Building Customer Loyalty: How to Attract, Delight and Retain Customers for Profitability
Building Customer Loyalty is all about creating a personal bond with your customers, this bond helps you escape the commodity pricing wars and retain your customers in the face of competitiveness.
Customer loyalty is both an attitudinal and behavioral tendency to favor one brand over all others, whether due to satisfaction with the product or service, its convenience or performance, or simply familiarity and comfort with the brand.
In order to achieve customer loyalty, you just need to follow the Customer Loyalty Cycle which involves three stages.
1. Attract: You attract new customers by offering a unique value. To do this you must have an idea of the competitiveness within your industry. And thus, your unique service proposition (USP) will stand you out and offer you a competitive advantage. Customers are already bored with the usual varieties and they would be attracted to whoever offer the “unique”. It is not difficult to make a unique offer; you just need to discover the unmet needs. The uniqueness may be fairness in pricing, superior quality or accessibility.
2. Delight: This is the stage where customer satisfaction is required. This is achieved with a unique delivery. Unique delivery entails speedy turn-around time, conducive environment, delightful packaging, interesting engagement, and quality delivery. If you mess up the first chance, you have lost the opportunity to retain the customer. If your door slams back on customers and you don’t have personnel to open the door for walk-in customers, this may amount to inconvenience – an awkward experience which wards off customers. If your toilets stinks and the WC does not flush easily, that is enough to send customers away.
3. Retain: This is the third stage of customer loyalty cycle, where you need to retain the customer. Yes, it is a deliberate effort! To achieve this, we shall explore Relationship Marketing (RM) and Switching Cost (SC). What do they really mean?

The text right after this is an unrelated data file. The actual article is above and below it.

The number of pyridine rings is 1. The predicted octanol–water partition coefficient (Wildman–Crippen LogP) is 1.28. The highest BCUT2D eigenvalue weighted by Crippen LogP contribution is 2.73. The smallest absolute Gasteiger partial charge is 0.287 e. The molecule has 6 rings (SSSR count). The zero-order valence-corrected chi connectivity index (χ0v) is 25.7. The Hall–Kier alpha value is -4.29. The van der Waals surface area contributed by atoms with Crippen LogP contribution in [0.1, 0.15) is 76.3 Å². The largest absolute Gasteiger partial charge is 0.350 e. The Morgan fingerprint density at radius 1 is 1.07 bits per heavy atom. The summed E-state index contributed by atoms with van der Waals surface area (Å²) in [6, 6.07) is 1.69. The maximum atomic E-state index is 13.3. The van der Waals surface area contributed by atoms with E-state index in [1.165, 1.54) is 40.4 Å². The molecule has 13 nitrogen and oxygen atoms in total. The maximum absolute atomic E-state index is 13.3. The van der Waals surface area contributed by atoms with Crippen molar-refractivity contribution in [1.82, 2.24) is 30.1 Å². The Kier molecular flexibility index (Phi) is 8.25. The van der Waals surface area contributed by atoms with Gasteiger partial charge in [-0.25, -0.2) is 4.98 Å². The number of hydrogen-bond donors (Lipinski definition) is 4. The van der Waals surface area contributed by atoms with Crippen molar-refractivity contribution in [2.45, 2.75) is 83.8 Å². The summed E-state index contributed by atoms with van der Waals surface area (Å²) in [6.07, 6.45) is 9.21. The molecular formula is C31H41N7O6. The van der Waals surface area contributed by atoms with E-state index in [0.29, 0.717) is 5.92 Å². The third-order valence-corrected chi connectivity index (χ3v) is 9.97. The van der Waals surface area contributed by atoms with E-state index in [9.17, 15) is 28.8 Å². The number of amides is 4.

Relationship Marketing (RM) are marketing activities aimed at developing trust with customers rather than interest; and developing and managing long-term relationships rather than transactions. Relationship marketing is attracting, maintaining and – in multi service organizations – enhancing customer relationships.
Roles of RM
- Protects Emotional Well being of Customers
- Understands customer psyche
- Builds Trust with Customer
- Gets Customer Attention
- Relationship technology such as CRM software
- Builds partnering
- Moment of Truth
Switching barriers or switching costs are terms used in microeconomics, strategic management, and marketing to describe any impediment to a customer’s changing of suppliers. It is:
- The cost that will be incurred by a customer if he/she defects to another brand.
- The benefits that a customer will lose if he/she defects to another brand.
The most easily understood example of Switching Cost model may be the Wifi Router. Once you purchase a particular brand of Wifi Router, you keep subscribing on the router whether you like the internet service or not. This is because you do not want to be on the losing side, as you have already invested in the router. Another example of switching cost model is the HP printer – once you have the printer, you keep buying HP ink. You cannot easily switch to another brand of ink. However, Switching Cost Model does not help a bad product and does not cover for bad customer service. The customer is King and can always choose from many other options available to avoid poor service delivery.